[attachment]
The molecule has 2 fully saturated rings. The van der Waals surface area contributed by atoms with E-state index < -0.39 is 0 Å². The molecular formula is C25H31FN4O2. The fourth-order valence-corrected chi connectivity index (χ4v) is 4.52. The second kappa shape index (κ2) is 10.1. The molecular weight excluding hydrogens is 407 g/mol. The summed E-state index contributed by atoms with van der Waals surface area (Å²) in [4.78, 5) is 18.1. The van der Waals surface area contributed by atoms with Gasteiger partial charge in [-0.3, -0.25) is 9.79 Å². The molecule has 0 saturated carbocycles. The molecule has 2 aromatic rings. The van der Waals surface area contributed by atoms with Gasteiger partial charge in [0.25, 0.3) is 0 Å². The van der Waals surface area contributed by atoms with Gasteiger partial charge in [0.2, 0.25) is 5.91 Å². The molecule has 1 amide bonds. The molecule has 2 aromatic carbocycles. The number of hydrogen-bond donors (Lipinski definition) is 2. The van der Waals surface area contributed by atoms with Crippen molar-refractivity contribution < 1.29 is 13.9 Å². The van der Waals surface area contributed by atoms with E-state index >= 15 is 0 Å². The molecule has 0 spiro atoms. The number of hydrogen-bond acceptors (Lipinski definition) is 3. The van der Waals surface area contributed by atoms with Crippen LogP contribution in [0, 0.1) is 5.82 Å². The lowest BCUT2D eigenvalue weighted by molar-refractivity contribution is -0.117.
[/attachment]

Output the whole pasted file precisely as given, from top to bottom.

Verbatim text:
The molecule has 2 fully saturated rings. The van der Waals surface area contributed by atoms with E-state index < -0.39 is 0 Å². The molecular formula is C25H31FN4O2. The fourth-order valence-corrected chi connectivity index (χ4v) is 4.52. The second kappa shape index (κ2) is 10.1. The molecular weight excluding hydrogens is 407 g/mol. The summed E-state index contributed by atoms with van der Waals surface area (Å²) in [4.78, 5) is 18.1. The van der Waals surface area contributed by atoms with Gasteiger partial charge in [-0.3, -0.25) is 9.79 Å². The molecule has 0 saturated carbocycles. The molecule has 2 aromatic rings. The van der Waals surface area contributed by atoms with Gasteiger partial charge in [0.25, 0.3) is 0 Å². The van der Waals surface area contributed by atoms with Gasteiger partial charge in [0.2, 0.25) is 5.91 Å². The molecule has 1 amide bonds. The molecule has 2 aromatic carbocycles. The number of hydrogen-bond donors (Lipinski definition) is 2. The van der Waals surface area contributed by atoms with Crippen molar-refractivity contribution < 1.29 is 13.9 Å². The van der Waals surface area contributed by atoms with E-state index >= 15 is 0 Å². The molecule has 0 spiro atoms. The number of hydrogen-bond acceptors (Lipinski definition) is 3. The van der Waals surface area contributed by atoms with Crippen LogP contribution in [0, 0.1) is 5.82 Å². The lowest BCUT2D eigenvalue weighted by molar-refractivity contribution is -0.117.